I fly out tomorrow night late on a redeye to Boston that gets in Friday morning. The only way to travel. Maybe it’ll also be five hours delayed and turn into a morning flight. Haven’t slept at an airport in a while anyway.
When in Rome, you do as the Romans. When in Cali, you get your ass to Amoeba Music. An Amoeba haul is a special thing. It had been five years — half a decade! — since the last time I set foot in Amoeba‘s San Francisco store, right on Haight Street, more or less the birthplace of American counterculture, or at very least where it moved to from the Midwest because it was okay to be weird there. It is a shop we must remember we are fortunate to still have in existence. Places like Sound Garden in Baltimore, Vintage Vinyl in my beloved Garden State, and the three Amoebas in San Fran, Berkeley and L.A. are treasures. Landmarks. Their preservation may not be government-sanctioned, but they’re no less essential as living monuments of our age.
I’d gotten in after two in the morning. My flight from Boston to SFO was delayed… by five and a half hours. Something about a flat tire on the plane that then wound up requiring an entirely different aircraft altogether. Oh, we sat, and sat. Supposed to be a 5PM flight, took off just after 10:30. What a shitter, but at least it took off at all. I slept about 20 minutes on the plane — remember, with the time zone shift, a 2AM West Coast arrival is still 5AM to my very red East Coast eyes — and then crashed at the hotel, woke up this morning and spent the bulk of they day shaking hands at the convention that brought me out here, trading business cards and the like. All the while, lurking at the back of my mind was Amoeba Music, its call resonating like a dogwhistle nobody else around me could hear. I could’ve cried when I got out of the cab and it was there, just like I remembered.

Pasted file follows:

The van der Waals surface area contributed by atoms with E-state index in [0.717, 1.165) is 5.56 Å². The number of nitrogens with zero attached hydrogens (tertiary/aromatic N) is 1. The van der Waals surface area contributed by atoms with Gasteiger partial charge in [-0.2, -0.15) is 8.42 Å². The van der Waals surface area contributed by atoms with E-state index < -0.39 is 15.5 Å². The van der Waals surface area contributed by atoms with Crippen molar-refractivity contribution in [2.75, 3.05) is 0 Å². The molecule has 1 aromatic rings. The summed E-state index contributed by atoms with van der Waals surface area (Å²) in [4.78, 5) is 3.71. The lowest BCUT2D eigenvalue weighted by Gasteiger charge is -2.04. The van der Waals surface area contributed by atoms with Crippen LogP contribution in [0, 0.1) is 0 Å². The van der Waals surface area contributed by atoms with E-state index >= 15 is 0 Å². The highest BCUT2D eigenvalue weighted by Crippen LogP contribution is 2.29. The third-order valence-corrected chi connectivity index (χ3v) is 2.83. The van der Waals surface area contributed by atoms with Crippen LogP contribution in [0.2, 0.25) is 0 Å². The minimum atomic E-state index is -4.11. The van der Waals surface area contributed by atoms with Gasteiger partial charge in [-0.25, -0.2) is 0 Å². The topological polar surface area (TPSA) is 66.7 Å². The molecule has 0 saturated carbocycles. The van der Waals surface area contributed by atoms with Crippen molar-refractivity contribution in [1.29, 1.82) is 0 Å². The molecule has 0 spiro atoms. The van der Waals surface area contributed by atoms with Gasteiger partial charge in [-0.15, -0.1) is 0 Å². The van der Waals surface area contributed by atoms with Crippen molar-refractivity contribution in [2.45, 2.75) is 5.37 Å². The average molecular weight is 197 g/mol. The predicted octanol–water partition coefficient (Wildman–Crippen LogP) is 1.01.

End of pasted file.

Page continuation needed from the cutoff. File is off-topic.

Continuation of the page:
Seems likely there was more vinyl around than five years ago, though I wouldn’t commit to that 100 percent, not really remembering one way or the other, but in any case, I still found plenty in the CD racks; the notion of traveling with LPs, the general expenditure and desire to actually listen to the music keeping me to the more compressed format, and no regrets. Here’s what I grabbed, alphabetically:
Acid King, Middle of Nowhere, Center of Everywhere Black Rainbows, Carmina Diablo Electric Wizard, Time to Die Horsehunter, Caged in Flesh Monolord, Vaenir Parliament, Motor Booty Affair Stoneburner, Caged in Flesh SubRosa, More Constant than the Gods Swans, To be Kind Tekhton, Alluvial Wino & Conny Ochs, Latitudes Wovenhand, Refractory Obdurate